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stopdropandvogue:

When I look down at this golden statue, may it remind me and every little child that no matter where you are from, your dreams are valid. ” - Lupita Nyong’o wins Best Actress in a Supporting Role for “12 Years a Slave” at the 86th Annual Academy Awards.

She wore a custom Prada ice blue gown that was inspired by champagne bubbles. Little sequins ran along the pleats giving the dress subtly enchanting details. On the red carpet Lupita, a native Kenyan, described her dress stating, “It’s a blue that reminds me of Nairobi, so I wanted to have a little bit of home.” She paired the gorgeous dress with a sparkling headband and mint green nail polish. Her good luck charm was a family totem, a little frog ring that she wore on her pinky finger.
Congratulations Lupita!

(via thesoftghetto)

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devoutfashion:

Farhiya Shire by Ruud van Empel for Vogue Nederland (Sept 2014)

#OMG owl byrd dress.

(via 37thstate)

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princeattitude-at-221b-baker-st:

Prince backstage with fans in 1980 :)

princeattitude-at-221b-baker-st:

Prince backstage with fans in 1980 :)

(via elizabeth-antoinette)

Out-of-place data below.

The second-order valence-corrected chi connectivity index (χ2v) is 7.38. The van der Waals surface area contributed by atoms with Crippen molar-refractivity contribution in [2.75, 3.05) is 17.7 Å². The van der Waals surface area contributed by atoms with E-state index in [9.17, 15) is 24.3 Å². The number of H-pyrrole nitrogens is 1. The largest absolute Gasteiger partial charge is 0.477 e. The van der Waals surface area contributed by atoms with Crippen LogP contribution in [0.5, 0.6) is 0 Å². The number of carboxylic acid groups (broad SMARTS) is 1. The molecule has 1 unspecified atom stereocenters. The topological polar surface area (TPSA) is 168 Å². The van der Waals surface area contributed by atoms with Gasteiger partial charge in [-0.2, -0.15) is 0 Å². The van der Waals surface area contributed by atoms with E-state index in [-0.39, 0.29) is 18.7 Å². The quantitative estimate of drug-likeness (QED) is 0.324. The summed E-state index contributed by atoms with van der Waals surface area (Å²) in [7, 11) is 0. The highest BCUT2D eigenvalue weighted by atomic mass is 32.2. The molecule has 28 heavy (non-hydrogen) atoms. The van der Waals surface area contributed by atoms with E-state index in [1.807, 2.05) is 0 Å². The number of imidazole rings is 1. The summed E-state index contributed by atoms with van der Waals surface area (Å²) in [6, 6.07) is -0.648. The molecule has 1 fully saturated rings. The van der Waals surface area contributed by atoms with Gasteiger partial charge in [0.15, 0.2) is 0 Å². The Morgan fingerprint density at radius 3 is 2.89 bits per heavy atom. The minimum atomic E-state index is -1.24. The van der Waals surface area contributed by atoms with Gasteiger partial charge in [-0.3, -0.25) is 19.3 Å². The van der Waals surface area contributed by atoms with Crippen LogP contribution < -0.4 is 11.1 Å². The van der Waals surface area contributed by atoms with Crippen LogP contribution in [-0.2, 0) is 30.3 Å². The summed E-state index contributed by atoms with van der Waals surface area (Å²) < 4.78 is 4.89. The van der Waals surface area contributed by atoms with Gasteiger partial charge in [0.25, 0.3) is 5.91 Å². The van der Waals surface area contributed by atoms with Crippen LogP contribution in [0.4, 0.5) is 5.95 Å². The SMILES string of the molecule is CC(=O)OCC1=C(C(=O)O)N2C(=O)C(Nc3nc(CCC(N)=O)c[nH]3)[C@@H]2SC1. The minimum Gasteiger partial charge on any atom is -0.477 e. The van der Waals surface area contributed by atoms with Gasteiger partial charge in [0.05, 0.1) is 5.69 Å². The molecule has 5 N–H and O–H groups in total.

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"While the trans community’s trust in public officers withers and the violence against transgender women of color increases, visibility of gender-nonconforming identities is inarguably on the rise. Due to the strength and resilience of women like Laverne Cox, Janet Mock, Angelica Ross, and Monica Roberts, the general public is learning more about the daily experiences of transgender women of color. As transgender women defy the odds and take a stand through film, art, literature, and technology, their success and happiness threatens the patriarchy and the "cistem," the conditioned norm of cisgender identity. Although it cannot be said that all acts against transgender women are hate crimes, it’s difficult to ignore the increasing amount of attacks against transgender women of color as the community rightfully demands recognition and respect. The visibility of and violence against transgender women of color are undoubtedly interconnected."

(via unapproachableblackchicks)

(via unapproachableblackchicks)

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"I dont get along with other girls because girls are so bitchy"

bigbardafree:

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Also see Black Girl Patriarchy….:)

(via seriouslyamerica)

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whb2:

Fannie Lou Hamer (1917-1977) 

Mississippi Appendectomy
Peace to Ms Hamer and all the Black, Native American and Latin Woman who were subjected to forced sterilization. -WHB2

Ms Fannie Lou Hamer was a Wife, Daughter, Black Activist, A major figure in the civil rights movement and…a victim. 

Back in 1961 Fannie Lou was diagnosed with a small uterine tumor. She checked into the Sunflower City Hospital to have it removed. Without her knowledge or consent, without any indication of medical necessity, the operating physician took the liberty of performing a complete hysterectomy.